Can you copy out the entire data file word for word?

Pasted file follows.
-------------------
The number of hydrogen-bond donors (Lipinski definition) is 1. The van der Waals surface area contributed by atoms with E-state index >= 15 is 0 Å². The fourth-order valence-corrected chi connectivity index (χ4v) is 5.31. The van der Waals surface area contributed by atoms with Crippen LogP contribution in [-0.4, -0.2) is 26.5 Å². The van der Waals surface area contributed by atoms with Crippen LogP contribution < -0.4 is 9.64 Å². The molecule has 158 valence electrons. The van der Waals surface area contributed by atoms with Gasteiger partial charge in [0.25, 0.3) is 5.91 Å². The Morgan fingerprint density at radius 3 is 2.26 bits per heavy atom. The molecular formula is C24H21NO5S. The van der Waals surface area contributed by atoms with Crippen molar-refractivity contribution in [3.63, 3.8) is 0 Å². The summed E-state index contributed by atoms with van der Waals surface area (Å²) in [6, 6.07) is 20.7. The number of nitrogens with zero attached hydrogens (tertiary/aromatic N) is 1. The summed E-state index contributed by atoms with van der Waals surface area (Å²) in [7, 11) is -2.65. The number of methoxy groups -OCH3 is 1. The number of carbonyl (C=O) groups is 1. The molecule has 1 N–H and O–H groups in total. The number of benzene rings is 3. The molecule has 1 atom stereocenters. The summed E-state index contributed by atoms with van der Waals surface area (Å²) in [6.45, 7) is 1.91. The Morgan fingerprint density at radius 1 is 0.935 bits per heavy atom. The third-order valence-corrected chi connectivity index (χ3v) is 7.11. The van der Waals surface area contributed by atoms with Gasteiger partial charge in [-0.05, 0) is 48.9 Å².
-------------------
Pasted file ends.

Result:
The number of hydrogen-bond donors (Lipinski definition) is 1. The van der Waals surface area contributed by atoms with E-state index >= 15 is 0 Å². The fourth-order valence-corrected chi connectivity index (χ4v) is 5.31. The van der Waals surface area contributed by atoms with Crippen LogP contribution in [-0.4, -0.2) is 26.5 Å². The van der Waals surface area contributed by atoms with Crippen LogP contribution < -0.4 is 9.64 Å². The molecule has 158 valence electrons. The van der Waals surface area contributed by atoms with Gasteiger partial charge in [0.25, 0.3) is 5.91 Å². The Morgan fingerprint density at radius 3 is 2.26 bits per heavy atom. The molecular formula is C24H21NO5S. The van der Waals surface area contributed by atoms with Crippen molar-refractivity contribution in [3.63, 3.8) is 0 Å². The summed E-state index contributed by atoms with van der Waals surface area (Å²) in [6, 6.07) is 20.7. The number of nitrogens with zero attached hydrogens (tertiary/aromatic N) is 1. The summed E-state index contributed by atoms with van der Waals surface area (Å²) in [7, 11) is -2.65. The number of methoxy groups -OCH3 is 1. The number of carbonyl (C=O) groups is 1. The molecule has 1 N–H and O–H groups in total. The number of benzene rings is 3. The molecule has 1 atom stereocenters. The summed E-state index contributed by atoms with van der Waals surface area (Å²) in [6.45, 7) is 1.91. The Morgan fingerprint density at radius 1 is 0.935 bits per heavy atom. The third-order valence-corrected chi connectivity index (χ3v) is 7.11. The van der Waals surface area contributed by atoms with Gasteiger partial charge in [-0.05, 0) is 48.9 Å².